I can say from personal experience that the enlightened-intellectual-male-feminist brand that Thurston built for himself, through his art and music – by marrying Kim, by having songs like Thurston Hearts the Who written about him by feminist icons Kathleen Hanna and Bikini Kill – is something that I, in hindsight, hung my hat on as an aspirational quality for my own male partners. How disappointing to think that even someone like him could do something like this, right?
Thurston said in 2010, “Eva [Prinz] solicited Kim to do a book in the early 2000s, and Kim was intrigued but told Eva that I was completely involved with … book lust … and that she should talk to me. Eva had me come up to her office—but I had no interest in doing anything with a corporate publisher.”
Until he did. Women, hold on to your husbands!
Not that I want to wade too deeply into the waters of other people’s personal business, but I have hung out with Eva, Thurston’s alleged “other woman,” and attended Ecstatic Peace events. I know it’s not going to be popular to say this, but Eva runs in a network of super interesting and creative people, and there’s a reason for it – she’s brilliant, talented and yes, beautiful. She is also the kind of woman who many women don’t like because she is liberated and seems to have it all, and very easily. Let’s not make her the punk rock Monica Lewinsky – everything is more complex than it seems.
Thurston and Kim were in a creative and sexual partnership for 30 years. Could it make sense, in a way, that if he was starting to create a new phase of his creative career, particularly chasing his “book lust,” as Kim put it, that his sexuality might also become involved in building that endeavor, as per his previous experience of marrying the woman with whom he writes songs?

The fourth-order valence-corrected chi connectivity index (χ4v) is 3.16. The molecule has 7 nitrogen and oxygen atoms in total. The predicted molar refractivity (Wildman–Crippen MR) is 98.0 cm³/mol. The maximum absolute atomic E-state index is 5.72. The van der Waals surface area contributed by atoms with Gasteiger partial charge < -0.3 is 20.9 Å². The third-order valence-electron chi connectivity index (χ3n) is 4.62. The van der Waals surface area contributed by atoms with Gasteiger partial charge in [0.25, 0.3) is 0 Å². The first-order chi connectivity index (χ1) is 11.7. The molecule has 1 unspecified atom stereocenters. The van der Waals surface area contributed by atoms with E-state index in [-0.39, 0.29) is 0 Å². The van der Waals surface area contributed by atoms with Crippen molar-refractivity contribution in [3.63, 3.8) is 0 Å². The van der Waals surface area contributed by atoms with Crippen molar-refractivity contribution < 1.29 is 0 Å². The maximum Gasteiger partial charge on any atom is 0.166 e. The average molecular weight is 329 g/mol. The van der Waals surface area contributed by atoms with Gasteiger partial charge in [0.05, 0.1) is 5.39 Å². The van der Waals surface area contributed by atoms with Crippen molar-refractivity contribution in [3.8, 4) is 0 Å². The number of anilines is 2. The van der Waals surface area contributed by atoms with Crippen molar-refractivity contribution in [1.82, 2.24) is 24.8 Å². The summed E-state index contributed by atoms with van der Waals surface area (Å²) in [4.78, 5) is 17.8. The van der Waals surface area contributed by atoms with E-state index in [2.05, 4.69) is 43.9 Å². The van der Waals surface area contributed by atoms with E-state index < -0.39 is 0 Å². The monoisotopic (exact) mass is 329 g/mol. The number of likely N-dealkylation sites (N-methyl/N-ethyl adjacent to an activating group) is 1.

I assume when writing this that many people will choose to ignore the complexities and believe that I am placing blame. I don’t mean to blame anyone, my point is the opposite – it’s to ask, how are we all handling this situation? Are we just creating easy-to-pin-down reasoning for why it happened (penis wants vagina), and is it that simple? I’m uncomfortable placing blame on the other woman, which shames her with sexual guilt and perpetuates the establishment’s search and destroy punishment mechanism – mostly endured by women.
Let’s deal with the disillusionment we feel by finding new ways to look at what this all means. Cynicism is easy, especially when hero figures akin to “cool” parents, let us down. But it seems even more unconventional that anyone would think a 30-year creative partnership and long-term marriage didn’t last long enough in the business of rock n roll. Don’t we or haven’t we always expected rock n’ roll relationships to burn out and not fade away? It’s a sign to me that the punk rock establishment has become the parental establishment and old practices die hard.
One of the things that slid into the shaming piece on Jezebel a few weeks back was that Eva’s marriage is “open.” Again, it’s not our business, but could it be that there’s plenty of open flaunting of marital vows across creative partnerships and that the problem here might have just been selfish deception and denial on Thurston’s part? Not the classic wife/whore martyr dichotomy that women have endured since the beginning of (patriarchal) time.